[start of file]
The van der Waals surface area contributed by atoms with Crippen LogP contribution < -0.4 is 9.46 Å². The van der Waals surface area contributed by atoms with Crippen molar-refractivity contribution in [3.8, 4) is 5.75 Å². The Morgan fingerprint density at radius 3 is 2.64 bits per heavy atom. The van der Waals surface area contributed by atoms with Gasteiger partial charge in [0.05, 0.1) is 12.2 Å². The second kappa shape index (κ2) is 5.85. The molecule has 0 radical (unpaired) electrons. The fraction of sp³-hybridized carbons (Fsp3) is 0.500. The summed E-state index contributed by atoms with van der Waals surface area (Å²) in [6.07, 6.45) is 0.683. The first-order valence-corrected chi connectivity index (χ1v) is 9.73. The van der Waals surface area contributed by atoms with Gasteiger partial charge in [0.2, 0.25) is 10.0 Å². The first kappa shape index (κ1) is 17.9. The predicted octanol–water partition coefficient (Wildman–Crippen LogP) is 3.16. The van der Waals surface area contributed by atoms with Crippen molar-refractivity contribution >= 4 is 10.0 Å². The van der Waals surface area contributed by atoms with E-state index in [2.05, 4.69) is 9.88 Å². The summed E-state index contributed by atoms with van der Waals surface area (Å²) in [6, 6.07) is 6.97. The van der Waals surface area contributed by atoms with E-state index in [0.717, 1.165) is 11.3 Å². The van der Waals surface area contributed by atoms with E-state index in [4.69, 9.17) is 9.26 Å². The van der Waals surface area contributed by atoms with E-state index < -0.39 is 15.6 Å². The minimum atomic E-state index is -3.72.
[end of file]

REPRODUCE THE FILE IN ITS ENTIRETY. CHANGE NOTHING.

The van der Waals surface area contributed by atoms with Crippen LogP contribution < -0.4 is 9.46 Å². The van der Waals surface area contributed by atoms with Crippen molar-refractivity contribution in [3.8, 4) is 5.75 Å². The Morgan fingerprint density at radius 3 is 2.64 bits per heavy atom. The van der Waals surface area contributed by atoms with Gasteiger partial charge in [0.05, 0.1) is 12.2 Å². The second kappa shape index (κ2) is 5.85. The molecule has 0 radical (unpaired) electrons. The fraction of sp³-hybridized carbons (Fsp3) is 0.500. The summed E-state index contributed by atoms with van der Waals surface area (Å²) in [6.07, 6.45) is 0.683. The first-order valence-corrected chi connectivity index (χ1v) is 9.73. The van der Waals surface area contributed by atoms with Gasteiger partial charge in [0.2, 0.25) is 10.0 Å². The first kappa shape index (κ1) is 17.9. The predicted octanol–water partition coefficient (Wildman–Crippen LogP) is 3.16. The van der Waals surface area contributed by atoms with Crippen molar-refractivity contribution >= 4 is 10.0 Å². The van der Waals surface area contributed by atoms with E-state index in [2.05, 4.69) is 9.88 Å². The summed E-state index contributed by atoms with van der Waals surface area (Å²) in [6, 6.07) is 6.97. The van der Waals surface area contributed by atoms with E-state index in [0.717, 1.165) is 11.3 Å². The van der Waals surface area contributed by atoms with E-state index in [4.69, 9.17) is 9.26 Å². The van der Waals surface area contributed by atoms with E-state index < -0.39 is 15.6 Å². The minimum atomic E-state index is -3.72.